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The Odyssey is the second of the two great Greek epic poems ascribed to Homer, the first being the Iliad. It describes the adventures of Odysseus as he and his crew travel back to his native Ithaca from Troy after the Trojan War, a voyage that took them twenty years and brought them to various people and places. They suffer various misfortunes brought about by Poseidon, encountering, among others: Aeolus, Calypso, Circe, Hades, Ino, the Lotus-Eaters, Polyphemus the Cyclops, Scylla and Charybdis. None of his crew survive the voyage.

Coming home, he finds that his palace is being occupied by men trying to marry his supposedly widowed wife Penelope. Penelope does not believe he is dead, and doesn't want to remarry: she has put the suitors off by insisting that she must first weave her husband a burial shroud, and every night she undoes that day's weaving. After posing for a while as a beggar, Odysseus reveals himself and kills them all.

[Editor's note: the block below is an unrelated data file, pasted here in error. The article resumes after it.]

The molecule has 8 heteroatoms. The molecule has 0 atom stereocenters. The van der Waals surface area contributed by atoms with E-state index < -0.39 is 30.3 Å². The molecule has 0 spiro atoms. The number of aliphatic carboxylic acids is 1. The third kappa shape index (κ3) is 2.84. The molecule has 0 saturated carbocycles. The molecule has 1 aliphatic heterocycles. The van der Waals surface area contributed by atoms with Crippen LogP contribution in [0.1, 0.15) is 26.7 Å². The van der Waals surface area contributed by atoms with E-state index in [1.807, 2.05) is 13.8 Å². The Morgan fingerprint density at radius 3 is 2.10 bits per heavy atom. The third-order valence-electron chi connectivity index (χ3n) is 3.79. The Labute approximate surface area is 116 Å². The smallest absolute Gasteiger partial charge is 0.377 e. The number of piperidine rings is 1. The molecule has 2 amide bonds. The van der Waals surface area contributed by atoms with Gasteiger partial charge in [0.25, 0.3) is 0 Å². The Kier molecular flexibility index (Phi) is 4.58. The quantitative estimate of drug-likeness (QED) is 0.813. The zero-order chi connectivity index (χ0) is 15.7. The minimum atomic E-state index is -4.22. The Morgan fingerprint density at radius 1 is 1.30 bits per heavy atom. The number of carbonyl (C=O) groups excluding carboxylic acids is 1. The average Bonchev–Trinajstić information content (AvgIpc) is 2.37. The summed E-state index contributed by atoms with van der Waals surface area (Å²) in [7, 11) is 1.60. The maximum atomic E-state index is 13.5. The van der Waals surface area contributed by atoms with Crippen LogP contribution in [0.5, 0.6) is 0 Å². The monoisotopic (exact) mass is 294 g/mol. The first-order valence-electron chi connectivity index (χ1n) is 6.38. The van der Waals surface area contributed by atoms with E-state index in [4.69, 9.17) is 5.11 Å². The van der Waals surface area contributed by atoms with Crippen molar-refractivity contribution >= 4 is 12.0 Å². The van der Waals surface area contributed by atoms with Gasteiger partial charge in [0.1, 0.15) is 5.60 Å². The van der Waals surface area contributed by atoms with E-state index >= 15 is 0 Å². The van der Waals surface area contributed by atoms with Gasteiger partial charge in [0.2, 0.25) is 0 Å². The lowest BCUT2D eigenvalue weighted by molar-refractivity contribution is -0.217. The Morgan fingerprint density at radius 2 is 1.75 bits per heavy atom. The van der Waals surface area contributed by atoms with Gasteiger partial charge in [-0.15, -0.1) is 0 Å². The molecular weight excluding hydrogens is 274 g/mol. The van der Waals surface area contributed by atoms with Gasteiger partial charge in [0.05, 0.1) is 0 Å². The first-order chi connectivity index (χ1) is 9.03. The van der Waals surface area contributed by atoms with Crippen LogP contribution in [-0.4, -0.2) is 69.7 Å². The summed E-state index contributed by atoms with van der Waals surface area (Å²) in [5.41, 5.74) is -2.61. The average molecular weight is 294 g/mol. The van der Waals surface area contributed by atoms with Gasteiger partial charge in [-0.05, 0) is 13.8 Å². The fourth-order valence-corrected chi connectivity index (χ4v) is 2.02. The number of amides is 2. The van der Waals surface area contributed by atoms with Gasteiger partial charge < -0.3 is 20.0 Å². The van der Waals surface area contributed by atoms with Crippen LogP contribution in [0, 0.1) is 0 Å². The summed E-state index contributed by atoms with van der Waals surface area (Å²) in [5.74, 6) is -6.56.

In the English language, the word odyssey has come to refer to such epic voyages.

A modern book inspired by the Odyssey is James Joyce's Ulysses (1922).

The movie O Brother, Where Art Thou has the basic plot of the Odyssey, and was probably inspired by it.

R. A. Lafferty retold the story in a science fiction setting in his novel Space Chantey.